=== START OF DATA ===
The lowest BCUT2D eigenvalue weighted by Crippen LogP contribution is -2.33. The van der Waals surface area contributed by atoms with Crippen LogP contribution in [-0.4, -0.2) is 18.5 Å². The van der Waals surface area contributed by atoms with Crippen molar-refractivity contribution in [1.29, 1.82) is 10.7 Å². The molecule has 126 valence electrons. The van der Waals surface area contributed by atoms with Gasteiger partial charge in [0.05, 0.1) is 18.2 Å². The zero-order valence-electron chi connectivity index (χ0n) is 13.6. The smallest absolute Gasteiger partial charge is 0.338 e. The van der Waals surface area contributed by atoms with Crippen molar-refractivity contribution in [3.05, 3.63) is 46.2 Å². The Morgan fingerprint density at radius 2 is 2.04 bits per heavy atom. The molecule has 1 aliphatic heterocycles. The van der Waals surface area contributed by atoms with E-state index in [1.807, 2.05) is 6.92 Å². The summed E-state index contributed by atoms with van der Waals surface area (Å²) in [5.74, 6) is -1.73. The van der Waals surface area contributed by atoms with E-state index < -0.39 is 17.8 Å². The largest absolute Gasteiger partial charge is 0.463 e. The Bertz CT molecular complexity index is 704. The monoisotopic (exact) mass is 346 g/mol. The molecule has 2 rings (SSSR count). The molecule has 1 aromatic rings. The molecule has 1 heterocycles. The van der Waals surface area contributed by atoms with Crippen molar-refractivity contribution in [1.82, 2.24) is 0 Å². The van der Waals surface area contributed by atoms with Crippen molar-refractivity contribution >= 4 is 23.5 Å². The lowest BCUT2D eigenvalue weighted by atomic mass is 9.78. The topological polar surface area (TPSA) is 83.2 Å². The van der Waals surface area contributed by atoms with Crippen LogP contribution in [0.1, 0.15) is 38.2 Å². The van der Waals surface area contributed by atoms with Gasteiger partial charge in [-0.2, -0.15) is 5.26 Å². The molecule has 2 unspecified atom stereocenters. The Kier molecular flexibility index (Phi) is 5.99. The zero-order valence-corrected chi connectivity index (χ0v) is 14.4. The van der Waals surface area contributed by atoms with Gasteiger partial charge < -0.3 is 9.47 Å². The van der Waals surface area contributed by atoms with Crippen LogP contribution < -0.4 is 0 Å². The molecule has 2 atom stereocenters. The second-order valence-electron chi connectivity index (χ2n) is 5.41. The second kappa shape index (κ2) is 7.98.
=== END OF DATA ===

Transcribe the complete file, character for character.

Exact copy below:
The lowest BCUT2D eigenvalue weighted by Crippen LogP contribution is -2.33. The van der Waals surface area contributed by atoms with Crippen LogP contribution in [-0.4, -0.2) is 18.5 Å². The van der Waals surface area contributed by atoms with Crippen molar-refractivity contribution in [1.29, 1.82) is 10.7 Å². The molecule has 126 valence electrons. The van der Waals surface area contributed by atoms with Gasteiger partial charge in [0.05, 0.1) is 18.2 Å². The zero-order valence-electron chi connectivity index (χ0n) is 13.6. The smallest absolute Gasteiger partial charge is 0.338 e. The van der Waals surface area contributed by atoms with Crippen molar-refractivity contribution in [3.05, 3.63) is 46.2 Å². The Morgan fingerprint density at radius 2 is 2.04 bits per heavy atom. The molecule has 1 aliphatic heterocycles. The van der Waals surface area contributed by atoms with E-state index in [1.807, 2.05) is 6.92 Å². The summed E-state index contributed by atoms with van der Waals surface area (Å²) in [5.74, 6) is -1.73. The van der Waals surface area contributed by atoms with E-state index < -0.39 is 17.8 Å². The largest absolute Gasteiger partial charge is 0.463 e. The Bertz CT molecular complexity index is 704. The monoisotopic (exact) mass is 346 g/mol. The molecule has 2 rings (SSSR count). The molecule has 1 aromatic rings. The molecule has 1 heterocycles. The van der Waals surface area contributed by atoms with Crippen molar-refractivity contribution in [1.82, 2.24) is 0 Å². The van der Waals surface area contributed by atoms with Crippen molar-refractivity contribution >= 4 is 23.5 Å². The lowest BCUT2D eigenvalue weighted by atomic mass is 9.78. The topological polar surface area (TPSA) is 83.2 Å². The van der Waals surface area contributed by atoms with Crippen LogP contribution in [0.1, 0.15) is 38.2 Å². The van der Waals surface area contributed by atoms with Gasteiger partial charge in [-0.2, -0.15) is 5.26 Å². The molecule has 2 unspecified atom stereocenters. The Kier molecular flexibility index (Phi) is 5.99. The zero-order valence-corrected chi connectivity index (χ0v) is 14.4. The van der Waals surface area contributed by atoms with Gasteiger partial charge < -0.3 is 9.47 Å². The van der Waals surface area contributed by atoms with Crippen LogP contribution < -0.4 is 0 Å². The molecule has 2 atom stereocenters. The second-order valence-electron chi connectivity index (χ2n) is 5.41. The second kappa shape index (κ2) is 7.98.